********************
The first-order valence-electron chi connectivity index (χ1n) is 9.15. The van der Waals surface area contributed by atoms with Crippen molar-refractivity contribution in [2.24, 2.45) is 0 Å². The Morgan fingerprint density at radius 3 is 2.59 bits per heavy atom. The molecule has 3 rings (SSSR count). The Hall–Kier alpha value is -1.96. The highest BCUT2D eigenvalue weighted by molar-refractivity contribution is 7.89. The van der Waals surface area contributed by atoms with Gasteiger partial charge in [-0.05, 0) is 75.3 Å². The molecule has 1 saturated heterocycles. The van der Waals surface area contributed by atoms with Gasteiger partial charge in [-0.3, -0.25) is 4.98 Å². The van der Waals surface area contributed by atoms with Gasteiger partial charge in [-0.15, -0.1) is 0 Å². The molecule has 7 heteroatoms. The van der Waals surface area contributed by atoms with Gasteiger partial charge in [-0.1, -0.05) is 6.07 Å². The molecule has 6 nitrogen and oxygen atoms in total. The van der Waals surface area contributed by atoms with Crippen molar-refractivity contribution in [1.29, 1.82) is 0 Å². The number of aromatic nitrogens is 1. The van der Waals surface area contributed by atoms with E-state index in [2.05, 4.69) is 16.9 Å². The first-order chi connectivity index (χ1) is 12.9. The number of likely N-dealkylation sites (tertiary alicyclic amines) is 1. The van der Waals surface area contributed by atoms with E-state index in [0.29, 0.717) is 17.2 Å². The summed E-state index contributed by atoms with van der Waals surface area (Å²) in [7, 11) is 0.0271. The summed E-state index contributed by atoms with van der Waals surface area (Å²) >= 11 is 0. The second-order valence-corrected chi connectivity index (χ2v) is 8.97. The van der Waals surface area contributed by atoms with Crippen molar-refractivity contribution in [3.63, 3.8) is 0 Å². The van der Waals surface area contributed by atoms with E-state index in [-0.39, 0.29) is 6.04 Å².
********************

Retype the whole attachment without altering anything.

The first-order valence-electron chi connectivity index (χ1n) is 9.15. The van der Waals surface area contributed by atoms with Crippen molar-refractivity contribution in [2.24, 2.45) is 0 Å². The Morgan fingerprint density at radius 3 is 2.59 bits per heavy atom. The molecule has 3 rings (SSSR count). The Hall–Kier alpha value is -1.96. The highest BCUT2D eigenvalue weighted by molar-refractivity contribution is 7.89. The van der Waals surface area contributed by atoms with Gasteiger partial charge in [-0.05, 0) is 75.3 Å². The molecule has 1 saturated heterocycles. The van der Waals surface area contributed by atoms with Gasteiger partial charge in [-0.3, -0.25) is 4.98 Å². The van der Waals surface area contributed by atoms with Gasteiger partial charge in [-0.15, -0.1) is 0 Å². The molecule has 7 heteroatoms. The van der Waals surface area contributed by atoms with Gasteiger partial charge in [-0.1, -0.05) is 6.07 Å². The molecule has 6 nitrogen and oxygen atoms in total. The van der Waals surface area contributed by atoms with Crippen molar-refractivity contribution in [1.29, 1.82) is 0 Å². The number of aromatic nitrogens is 1. The van der Waals surface area contributed by atoms with E-state index in [2.05, 4.69) is 16.9 Å². The first-order chi connectivity index (χ1) is 12.9. The number of likely N-dealkylation sites (tertiary alicyclic amines) is 1. The van der Waals surface area contributed by atoms with E-state index in [0.29, 0.717) is 17.2 Å². The summed E-state index contributed by atoms with van der Waals surface area (Å²) in [7, 11) is 0.0271. The summed E-state index contributed by atoms with van der Waals surface area (Å²) >= 11 is 0. The second-order valence-corrected chi connectivity index (χ2v) is 8.97. The van der Waals surface area contributed by atoms with Crippen molar-refractivity contribution in [3.63, 3.8) is 0 Å². The van der Waals surface area contributed by atoms with E-state index in [-0.39, 0.29) is 6.04 Å².